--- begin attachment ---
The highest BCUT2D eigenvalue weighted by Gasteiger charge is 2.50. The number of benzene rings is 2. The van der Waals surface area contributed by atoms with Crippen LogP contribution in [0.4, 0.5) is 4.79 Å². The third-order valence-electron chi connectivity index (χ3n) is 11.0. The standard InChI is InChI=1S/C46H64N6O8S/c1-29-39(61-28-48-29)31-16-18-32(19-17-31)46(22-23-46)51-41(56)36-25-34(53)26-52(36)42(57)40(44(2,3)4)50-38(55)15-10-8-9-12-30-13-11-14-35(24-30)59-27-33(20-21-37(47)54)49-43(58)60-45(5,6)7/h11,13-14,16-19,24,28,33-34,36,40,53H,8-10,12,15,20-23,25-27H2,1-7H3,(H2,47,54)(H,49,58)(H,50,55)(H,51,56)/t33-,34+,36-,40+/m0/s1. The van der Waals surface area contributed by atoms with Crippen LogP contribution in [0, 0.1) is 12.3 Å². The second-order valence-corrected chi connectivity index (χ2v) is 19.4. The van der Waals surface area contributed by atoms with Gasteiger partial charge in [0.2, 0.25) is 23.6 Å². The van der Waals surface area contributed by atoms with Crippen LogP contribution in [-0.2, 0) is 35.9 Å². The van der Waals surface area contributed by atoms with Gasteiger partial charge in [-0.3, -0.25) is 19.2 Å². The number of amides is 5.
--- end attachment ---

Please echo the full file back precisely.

The highest BCUT2D eigenvalue weighted by Gasteiger charge is 2.50. The number of benzene rings is 2. The van der Waals surface area contributed by atoms with Crippen LogP contribution in [0.4, 0.5) is 4.79 Å². The third-order valence-electron chi connectivity index (χ3n) is 11.0. The standard InChI is InChI=1S/C46H64N6O8S/c1-29-39(61-28-48-29)31-16-18-32(19-17-31)46(22-23-46)51-41(56)36-25-34(53)26-52(36)42(57)40(44(2,3)4)50-38(55)15-10-8-9-12-30-13-11-14-35(24-30)59-27-33(20-21-37(47)54)49-43(58)60-45(5,6)7/h11,13-14,16-19,24,28,33-34,36,40,53H,8-10,12,15,20-23,25-27H2,1-7H3,(H2,47,54)(H,49,58)(H,50,55)(H,51,56)/t33-,34+,36-,40+/m0/s1. The van der Waals surface area contributed by atoms with Crippen LogP contribution in [0, 0.1) is 12.3 Å². The second-order valence-corrected chi connectivity index (χ2v) is 19.4. The van der Waals surface area contributed by atoms with Gasteiger partial charge in [0.2, 0.25) is 23.6 Å². The van der Waals surface area contributed by atoms with Crippen LogP contribution in [-0.2, 0) is 35.9 Å². The van der Waals surface area contributed by atoms with Gasteiger partial charge in [-0.3, -0.25) is 19.2 Å². The number of amides is 5.